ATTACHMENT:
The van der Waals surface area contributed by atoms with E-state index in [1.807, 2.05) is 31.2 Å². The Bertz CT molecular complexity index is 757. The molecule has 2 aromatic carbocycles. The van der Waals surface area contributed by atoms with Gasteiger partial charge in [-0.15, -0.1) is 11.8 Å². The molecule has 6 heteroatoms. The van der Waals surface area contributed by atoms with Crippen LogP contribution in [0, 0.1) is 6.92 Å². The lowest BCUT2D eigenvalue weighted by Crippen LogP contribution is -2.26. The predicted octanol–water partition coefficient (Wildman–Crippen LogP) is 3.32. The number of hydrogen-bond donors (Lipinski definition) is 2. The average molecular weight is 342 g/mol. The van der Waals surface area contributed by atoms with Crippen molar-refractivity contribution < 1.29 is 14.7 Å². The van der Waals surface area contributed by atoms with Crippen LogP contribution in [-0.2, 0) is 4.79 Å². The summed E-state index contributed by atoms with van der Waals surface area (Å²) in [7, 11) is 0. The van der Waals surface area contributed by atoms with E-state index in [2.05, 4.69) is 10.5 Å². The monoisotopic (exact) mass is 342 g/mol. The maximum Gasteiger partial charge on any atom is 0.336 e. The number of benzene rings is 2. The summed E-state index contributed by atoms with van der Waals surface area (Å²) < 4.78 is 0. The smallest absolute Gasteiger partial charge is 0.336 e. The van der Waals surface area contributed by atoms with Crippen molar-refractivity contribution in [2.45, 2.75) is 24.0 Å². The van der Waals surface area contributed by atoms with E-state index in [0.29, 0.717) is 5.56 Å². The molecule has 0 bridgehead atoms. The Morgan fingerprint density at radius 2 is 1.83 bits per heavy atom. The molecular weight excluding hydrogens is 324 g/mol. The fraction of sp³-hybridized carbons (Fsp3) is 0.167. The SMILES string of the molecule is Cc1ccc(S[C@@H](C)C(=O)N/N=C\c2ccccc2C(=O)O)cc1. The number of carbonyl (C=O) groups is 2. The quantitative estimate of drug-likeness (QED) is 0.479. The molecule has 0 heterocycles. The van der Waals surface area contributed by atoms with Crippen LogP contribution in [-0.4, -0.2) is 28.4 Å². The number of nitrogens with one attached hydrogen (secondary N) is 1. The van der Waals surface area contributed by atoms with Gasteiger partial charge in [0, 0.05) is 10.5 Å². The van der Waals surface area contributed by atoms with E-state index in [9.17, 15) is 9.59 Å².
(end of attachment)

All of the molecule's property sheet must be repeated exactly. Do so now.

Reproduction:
The van der Waals surface area contributed by atoms with E-state index in [1.807, 2.05) is 31.2 Å². The Bertz CT molecular complexity index is 757. The molecule has 2 aromatic carbocycles. The van der Waals surface area contributed by atoms with Gasteiger partial charge in [-0.15, -0.1) is 11.8 Å². The molecule has 6 heteroatoms. The van der Waals surface area contributed by atoms with Crippen LogP contribution in [0, 0.1) is 6.92 Å². The lowest BCUT2D eigenvalue weighted by Crippen LogP contribution is -2.26. The predicted octanol–water partition coefficient (Wildman–Crippen LogP) is 3.32. The number of hydrogen-bond donors (Lipinski definition) is 2. The average molecular weight is 342 g/mol. The van der Waals surface area contributed by atoms with Crippen molar-refractivity contribution < 1.29 is 14.7 Å². The van der Waals surface area contributed by atoms with Crippen LogP contribution in [-0.2, 0) is 4.79 Å². The summed E-state index contributed by atoms with van der Waals surface area (Å²) in [7, 11) is 0. The van der Waals surface area contributed by atoms with E-state index in [2.05, 4.69) is 10.5 Å². The monoisotopic (exact) mass is 342 g/mol. The maximum Gasteiger partial charge on any atom is 0.336 e. The number of benzene rings is 2. The summed E-state index contributed by atoms with van der Waals surface area (Å²) < 4.78 is 0. The smallest absolute Gasteiger partial charge is 0.336 e. The van der Waals surface area contributed by atoms with Crippen molar-refractivity contribution in [2.45, 2.75) is 24.0 Å². The van der Waals surface area contributed by atoms with E-state index in [0.29, 0.717) is 5.56 Å². The molecule has 0 bridgehead atoms. The Morgan fingerprint density at radius 2 is 1.83 bits per heavy atom. The molecular weight excluding hydrogens is 324 g/mol. The fraction of sp³-hybridized carbons (Fsp3) is 0.167. The SMILES string of the molecule is Cc1ccc(S[C@@H](C)C(=O)N/N=C\c2ccccc2C(=O)O)cc1. The number of carbonyl (C=O) groups is 2. The quantitative estimate of drug-likeness (QED) is 0.479. The molecule has 0 heterocycles. The van der Waals surface area contributed by atoms with Crippen LogP contribution in [-0.4, -0.2) is 28.4 Å². The number of nitrogens with one attached hydrogen (secondary N) is 1. The van der Waals surface area contributed by atoms with Gasteiger partial charge in [0, 0.05) is 10.5 Å². The van der Waals surface area contributed by atoms with E-state index in [9.17, 15) is 9.59 Å².